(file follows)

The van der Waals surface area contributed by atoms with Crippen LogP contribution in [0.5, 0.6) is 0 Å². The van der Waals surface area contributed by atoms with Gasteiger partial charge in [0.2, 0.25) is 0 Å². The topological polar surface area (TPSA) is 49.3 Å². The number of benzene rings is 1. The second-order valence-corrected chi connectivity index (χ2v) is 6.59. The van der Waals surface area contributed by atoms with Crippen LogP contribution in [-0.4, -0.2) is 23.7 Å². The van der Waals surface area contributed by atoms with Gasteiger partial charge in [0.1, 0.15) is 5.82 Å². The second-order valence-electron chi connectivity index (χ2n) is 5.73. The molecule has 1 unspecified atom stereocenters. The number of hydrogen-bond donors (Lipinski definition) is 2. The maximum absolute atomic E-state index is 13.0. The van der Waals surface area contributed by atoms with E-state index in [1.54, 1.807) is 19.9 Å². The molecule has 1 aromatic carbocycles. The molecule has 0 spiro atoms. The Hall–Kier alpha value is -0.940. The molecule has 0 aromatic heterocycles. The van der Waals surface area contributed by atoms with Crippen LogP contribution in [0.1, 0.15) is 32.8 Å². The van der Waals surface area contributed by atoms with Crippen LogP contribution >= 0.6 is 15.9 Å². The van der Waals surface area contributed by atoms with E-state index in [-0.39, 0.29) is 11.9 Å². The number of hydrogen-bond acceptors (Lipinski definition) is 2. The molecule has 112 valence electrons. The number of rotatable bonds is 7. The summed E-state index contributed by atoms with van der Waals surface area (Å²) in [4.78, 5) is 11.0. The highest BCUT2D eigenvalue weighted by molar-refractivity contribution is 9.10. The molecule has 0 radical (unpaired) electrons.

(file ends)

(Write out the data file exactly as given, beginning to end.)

The van der Waals surface area contributed by atoms with Crippen LogP contribution in [0.5, 0.6) is 0 Å². The van der Waals surface area contributed by atoms with Gasteiger partial charge in [0.2, 0.25) is 0 Å². The topological polar surface area (TPSA) is 49.3 Å². The number of benzene rings is 1. The second-order valence-corrected chi connectivity index (χ2v) is 6.59. The van der Waals surface area contributed by atoms with Crippen LogP contribution in [-0.4, -0.2) is 23.7 Å². The van der Waals surface area contributed by atoms with Gasteiger partial charge in [0.1, 0.15) is 5.82 Å². The second-order valence-electron chi connectivity index (χ2n) is 5.73. The molecule has 1 unspecified atom stereocenters. The number of hydrogen-bond donors (Lipinski definition) is 2. The maximum absolute atomic E-state index is 13.0. The van der Waals surface area contributed by atoms with E-state index in [1.54, 1.807) is 19.9 Å². The molecule has 1 aromatic carbocycles. The molecule has 0 spiro atoms. The Hall–Kier alpha value is -0.940. The molecule has 0 aromatic heterocycles. The van der Waals surface area contributed by atoms with Crippen LogP contribution in [0.1, 0.15) is 32.8 Å². The van der Waals surface area contributed by atoms with Crippen LogP contribution >= 0.6 is 15.9 Å². The van der Waals surface area contributed by atoms with E-state index in [-0.39, 0.29) is 11.9 Å². The number of hydrogen-bond acceptors (Lipinski definition) is 2. The molecule has 112 valence electrons. The number of rotatable bonds is 7. The summed E-state index contributed by atoms with van der Waals surface area (Å²) in [4.78, 5) is 11.0. The highest BCUT2D eigenvalue weighted by molar-refractivity contribution is 9.10. The molecule has 0 radical (unpaired) electrons.